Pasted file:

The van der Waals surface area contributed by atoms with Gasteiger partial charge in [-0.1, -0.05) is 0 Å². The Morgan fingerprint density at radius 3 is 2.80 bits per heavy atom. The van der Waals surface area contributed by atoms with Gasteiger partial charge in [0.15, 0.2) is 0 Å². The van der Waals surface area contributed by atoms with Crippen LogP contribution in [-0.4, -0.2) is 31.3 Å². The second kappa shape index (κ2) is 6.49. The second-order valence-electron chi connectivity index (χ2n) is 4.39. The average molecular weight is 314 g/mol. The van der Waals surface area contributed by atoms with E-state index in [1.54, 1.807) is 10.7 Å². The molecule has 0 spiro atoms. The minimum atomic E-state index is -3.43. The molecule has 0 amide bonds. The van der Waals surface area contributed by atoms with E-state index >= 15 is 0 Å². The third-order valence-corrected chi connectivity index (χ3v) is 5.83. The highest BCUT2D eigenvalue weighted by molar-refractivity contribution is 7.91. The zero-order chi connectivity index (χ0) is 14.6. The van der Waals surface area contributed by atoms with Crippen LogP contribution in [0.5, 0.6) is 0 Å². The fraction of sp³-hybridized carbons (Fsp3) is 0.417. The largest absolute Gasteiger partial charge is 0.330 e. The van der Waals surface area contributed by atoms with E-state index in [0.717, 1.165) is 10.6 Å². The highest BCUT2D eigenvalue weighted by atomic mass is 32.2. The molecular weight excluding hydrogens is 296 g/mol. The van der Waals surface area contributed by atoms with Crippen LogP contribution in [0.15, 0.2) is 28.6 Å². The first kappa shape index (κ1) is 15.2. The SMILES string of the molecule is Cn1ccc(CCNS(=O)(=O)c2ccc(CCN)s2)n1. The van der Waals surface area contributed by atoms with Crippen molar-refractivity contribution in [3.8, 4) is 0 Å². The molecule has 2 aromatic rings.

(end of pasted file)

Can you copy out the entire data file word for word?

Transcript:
The van der Waals surface area contributed by atoms with Gasteiger partial charge in [-0.1, -0.05) is 0 Å². The Morgan fingerprint density at radius 3 is 2.80 bits per heavy atom. The van der Waals surface area contributed by atoms with Gasteiger partial charge in [0.15, 0.2) is 0 Å². The van der Waals surface area contributed by atoms with Crippen LogP contribution in [-0.4, -0.2) is 31.3 Å². The second kappa shape index (κ2) is 6.49. The second-order valence-electron chi connectivity index (χ2n) is 4.39. The average molecular weight is 314 g/mol. The van der Waals surface area contributed by atoms with E-state index in [1.54, 1.807) is 10.7 Å². The molecule has 0 spiro atoms. The minimum atomic E-state index is -3.43. The molecule has 0 amide bonds. The van der Waals surface area contributed by atoms with E-state index >= 15 is 0 Å². The third-order valence-corrected chi connectivity index (χ3v) is 5.83. The highest BCUT2D eigenvalue weighted by molar-refractivity contribution is 7.91. The zero-order chi connectivity index (χ0) is 14.6. The van der Waals surface area contributed by atoms with Crippen LogP contribution in [0.5, 0.6) is 0 Å². The fraction of sp³-hybridized carbons (Fsp3) is 0.417. The largest absolute Gasteiger partial charge is 0.330 e. The van der Waals surface area contributed by atoms with E-state index in [0.717, 1.165) is 10.6 Å². The highest BCUT2D eigenvalue weighted by atomic mass is 32.2. The molecular weight excluding hydrogens is 296 g/mol. The van der Waals surface area contributed by atoms with Crippen LogP contribution in [0.15, 0.2) is 28.6 Å². The first kappa shape index (κ1) is 15.2. The SMILES string of the molecule is Cn1ccc(CCNS(=O)(=O)c2ccc(CCN)s2)n1. The van der Waals surface area contributed by atoms with Crippen molar-refractivity contribution in [3.8, 4) is 0 Å². The molecule has 2 aromatic rings.